Oak House is the brainchild of architect Roderick James and his wife, Amanda Markham. This guest house was designed as a prototype of expandable living and a great example of sustainable building practices, including the use of natural building materials and renewable energy systems. This seven-acre site sits on the west coast of Scotland, and overlooks the Sound to the Isle of Mull.
What makes this home unique is the use of “SIPS”, or to us laymen “structural insulated panels”, which is a high performance building system, consisting of insulated foam core sandwiched between two facings. These panels are extremely strong, energy efficient and cost effective. On the exterior walls, the panels are covered with horizontal Douglas fir weatherboarding, painted a coastal blue to blend with the surrounding landscape.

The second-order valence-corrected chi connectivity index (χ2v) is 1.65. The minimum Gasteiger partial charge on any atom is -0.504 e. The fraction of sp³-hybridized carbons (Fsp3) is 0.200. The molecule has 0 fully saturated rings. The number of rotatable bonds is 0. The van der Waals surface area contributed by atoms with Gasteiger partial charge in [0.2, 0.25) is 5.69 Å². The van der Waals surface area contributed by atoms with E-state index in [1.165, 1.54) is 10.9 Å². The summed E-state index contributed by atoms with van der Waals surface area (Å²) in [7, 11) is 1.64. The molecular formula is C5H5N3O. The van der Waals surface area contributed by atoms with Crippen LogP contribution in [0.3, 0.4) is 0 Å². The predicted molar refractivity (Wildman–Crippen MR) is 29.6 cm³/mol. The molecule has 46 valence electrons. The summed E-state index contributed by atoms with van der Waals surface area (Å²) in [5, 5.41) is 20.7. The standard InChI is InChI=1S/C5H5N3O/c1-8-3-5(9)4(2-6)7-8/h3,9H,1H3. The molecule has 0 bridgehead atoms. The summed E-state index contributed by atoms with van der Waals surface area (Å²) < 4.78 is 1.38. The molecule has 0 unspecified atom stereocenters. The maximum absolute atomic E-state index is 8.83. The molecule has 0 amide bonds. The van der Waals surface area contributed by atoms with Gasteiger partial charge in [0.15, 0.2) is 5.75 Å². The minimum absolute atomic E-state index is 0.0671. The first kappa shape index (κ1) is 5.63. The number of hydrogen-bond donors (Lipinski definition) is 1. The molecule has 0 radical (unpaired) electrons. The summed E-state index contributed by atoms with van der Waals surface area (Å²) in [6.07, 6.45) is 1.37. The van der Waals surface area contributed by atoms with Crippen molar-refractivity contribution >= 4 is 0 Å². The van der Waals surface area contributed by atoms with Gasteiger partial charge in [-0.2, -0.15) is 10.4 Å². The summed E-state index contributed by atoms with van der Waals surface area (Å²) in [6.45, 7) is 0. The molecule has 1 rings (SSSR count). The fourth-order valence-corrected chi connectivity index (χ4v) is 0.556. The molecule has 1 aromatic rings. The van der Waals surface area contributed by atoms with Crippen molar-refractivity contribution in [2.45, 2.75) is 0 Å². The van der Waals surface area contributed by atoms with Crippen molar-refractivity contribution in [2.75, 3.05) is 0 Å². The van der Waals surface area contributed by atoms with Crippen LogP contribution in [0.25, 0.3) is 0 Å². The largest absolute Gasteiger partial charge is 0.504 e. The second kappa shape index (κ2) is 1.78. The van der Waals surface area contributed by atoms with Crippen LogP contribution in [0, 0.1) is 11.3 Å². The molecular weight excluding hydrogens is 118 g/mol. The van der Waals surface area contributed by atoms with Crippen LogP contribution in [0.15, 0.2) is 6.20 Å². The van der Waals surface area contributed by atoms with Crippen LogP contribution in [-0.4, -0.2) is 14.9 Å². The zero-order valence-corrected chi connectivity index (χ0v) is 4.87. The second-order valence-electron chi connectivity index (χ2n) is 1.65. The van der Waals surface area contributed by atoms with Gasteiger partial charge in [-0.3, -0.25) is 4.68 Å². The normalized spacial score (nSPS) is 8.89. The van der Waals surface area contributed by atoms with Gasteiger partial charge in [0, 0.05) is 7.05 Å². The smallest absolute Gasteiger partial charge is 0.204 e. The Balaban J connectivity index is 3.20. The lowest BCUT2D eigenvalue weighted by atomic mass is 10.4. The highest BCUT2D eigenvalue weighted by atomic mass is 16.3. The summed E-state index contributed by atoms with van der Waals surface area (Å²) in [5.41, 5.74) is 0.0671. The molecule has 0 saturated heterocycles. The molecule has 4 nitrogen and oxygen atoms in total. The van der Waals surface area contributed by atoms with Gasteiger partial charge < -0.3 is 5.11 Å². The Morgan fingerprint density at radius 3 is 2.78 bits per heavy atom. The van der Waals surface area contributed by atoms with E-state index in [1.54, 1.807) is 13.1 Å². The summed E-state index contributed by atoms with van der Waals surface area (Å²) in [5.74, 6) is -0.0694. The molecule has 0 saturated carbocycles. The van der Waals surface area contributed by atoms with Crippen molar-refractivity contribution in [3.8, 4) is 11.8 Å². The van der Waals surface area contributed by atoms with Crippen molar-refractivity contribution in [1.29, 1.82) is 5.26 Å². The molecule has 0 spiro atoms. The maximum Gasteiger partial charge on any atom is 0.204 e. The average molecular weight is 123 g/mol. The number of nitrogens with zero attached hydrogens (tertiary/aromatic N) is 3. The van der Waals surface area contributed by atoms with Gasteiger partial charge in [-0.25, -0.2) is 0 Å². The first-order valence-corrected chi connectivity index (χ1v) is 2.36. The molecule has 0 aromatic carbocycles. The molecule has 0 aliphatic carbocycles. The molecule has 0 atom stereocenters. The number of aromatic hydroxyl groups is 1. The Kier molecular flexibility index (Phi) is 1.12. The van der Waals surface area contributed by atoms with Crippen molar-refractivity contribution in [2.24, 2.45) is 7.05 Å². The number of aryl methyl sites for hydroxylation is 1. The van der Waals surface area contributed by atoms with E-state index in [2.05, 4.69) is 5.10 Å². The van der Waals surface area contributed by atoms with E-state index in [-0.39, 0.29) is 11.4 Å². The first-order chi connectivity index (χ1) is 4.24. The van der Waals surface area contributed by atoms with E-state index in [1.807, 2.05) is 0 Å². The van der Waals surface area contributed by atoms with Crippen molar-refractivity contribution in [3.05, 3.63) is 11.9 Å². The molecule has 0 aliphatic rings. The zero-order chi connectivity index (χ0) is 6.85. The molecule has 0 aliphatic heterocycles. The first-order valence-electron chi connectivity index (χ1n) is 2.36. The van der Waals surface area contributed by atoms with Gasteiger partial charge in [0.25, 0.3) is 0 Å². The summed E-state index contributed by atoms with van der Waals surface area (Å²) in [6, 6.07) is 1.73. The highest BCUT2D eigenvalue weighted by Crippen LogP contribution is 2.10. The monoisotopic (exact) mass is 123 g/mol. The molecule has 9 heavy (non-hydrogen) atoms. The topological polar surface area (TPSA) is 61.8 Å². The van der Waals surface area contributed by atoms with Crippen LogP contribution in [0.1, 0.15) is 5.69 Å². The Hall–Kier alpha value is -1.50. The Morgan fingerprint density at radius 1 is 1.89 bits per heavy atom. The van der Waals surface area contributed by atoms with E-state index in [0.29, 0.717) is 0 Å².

An enjoyable aspect of this home is the versatility and the ability to add or change the spaces, including the covered verandas on two corners of this house, which can be easily enclosed to ward off against the brisk Scotland winters.
This open-plan home includes a first floor consists of a kitchen, family and dining room, which then leads off to three bedrooms and two bathrooms that tucked ways on the perimeter of the home. Upstairs is a core studio for this husband and wife team to work at home. Quirky elements are a must for this couple, including a bookcase in the guest bedroom that is actually a secret door, which opens into a children’s bedroom.
Architect: Roderick James Architects LLP.
Frame Design: Carpenter Oak Ltd – Paul Slemmings.
Photography: Nigel Rigdon, courtesy of Carpenter Oak